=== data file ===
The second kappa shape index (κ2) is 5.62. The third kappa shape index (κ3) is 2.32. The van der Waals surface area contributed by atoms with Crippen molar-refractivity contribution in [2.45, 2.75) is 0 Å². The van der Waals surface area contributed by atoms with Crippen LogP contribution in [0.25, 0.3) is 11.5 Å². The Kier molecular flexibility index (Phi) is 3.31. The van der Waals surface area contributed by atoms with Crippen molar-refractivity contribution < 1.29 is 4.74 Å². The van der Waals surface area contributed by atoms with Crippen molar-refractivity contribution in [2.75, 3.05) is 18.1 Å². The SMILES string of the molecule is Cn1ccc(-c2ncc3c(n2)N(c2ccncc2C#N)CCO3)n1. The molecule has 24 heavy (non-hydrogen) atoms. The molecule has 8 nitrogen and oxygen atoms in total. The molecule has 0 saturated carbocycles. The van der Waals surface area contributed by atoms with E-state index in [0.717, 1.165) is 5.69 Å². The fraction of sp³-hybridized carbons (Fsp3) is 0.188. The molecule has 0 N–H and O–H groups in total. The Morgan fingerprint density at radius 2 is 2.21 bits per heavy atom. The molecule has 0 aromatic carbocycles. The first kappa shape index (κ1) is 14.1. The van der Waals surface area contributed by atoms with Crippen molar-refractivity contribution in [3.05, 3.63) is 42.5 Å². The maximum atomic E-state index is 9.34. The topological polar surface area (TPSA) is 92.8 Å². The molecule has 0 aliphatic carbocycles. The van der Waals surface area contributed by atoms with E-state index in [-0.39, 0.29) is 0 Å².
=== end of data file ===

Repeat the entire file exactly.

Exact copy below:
The second kappa shape index (κ2) is 5.62. The third kappa shape index (κ3) is 2.32. The van der Waals surface area contributed by atoms with Crippen molar-refractivity contribution in [2.45, 2.75) is 0 Å². The van der Waals surface area contributed by atoms with Crippen LogP contribution in [0.25, 0.3) is 11.5 Å². The Kier molecular flexibility index (Phi) is 3.31. The van der Waals surface area contributed by atoms with Crippen molar-refractivity contribution < 1.29 is 4.74 Å². The van der Waals surface area contributed by atoms with Crippen molar-refractivity contribution in [2.75, 3.05) is 18.1 Å². The SMILES string of the molecule is Cn1ccc(-c2ncc3c(n2)N(c2ccncc2C#N)CCO3)n1. The molecule has 24 heavy (non-hydrogen) atoms. The molecule has 8 nitrogen and oxygen atoms in total. The molecule has 0 saturated carbocycles. The van der Waals surface area contributed by atoms with E-state index in [0.717, 1.165) is 5.69 Å². The fraction of sp³-hybridized carbons (Fsp3) is 0.188. The molecule has 0 N–H and O–H groups in total. The Morgan fingerprint density at radius 2 is 2.21 bits per heavy atom. The molecule has 0 aromatic carbocycles. The first kappa shape index (κ1) is 14.1. The van der Waals surface area contributed by atoms with Crippen molar-refractivity contribution in [3.05, 3.63) is 42.5 Å². The maximum atomic E-state index is 9.34. The topological polar surface area (TPSA) is 92.8 Å². The molecule has 0 aliphatic carbocycles. The van der Waals surface area contributed by atoms with E-state index in [-0.39, 0.29) is 0 Å².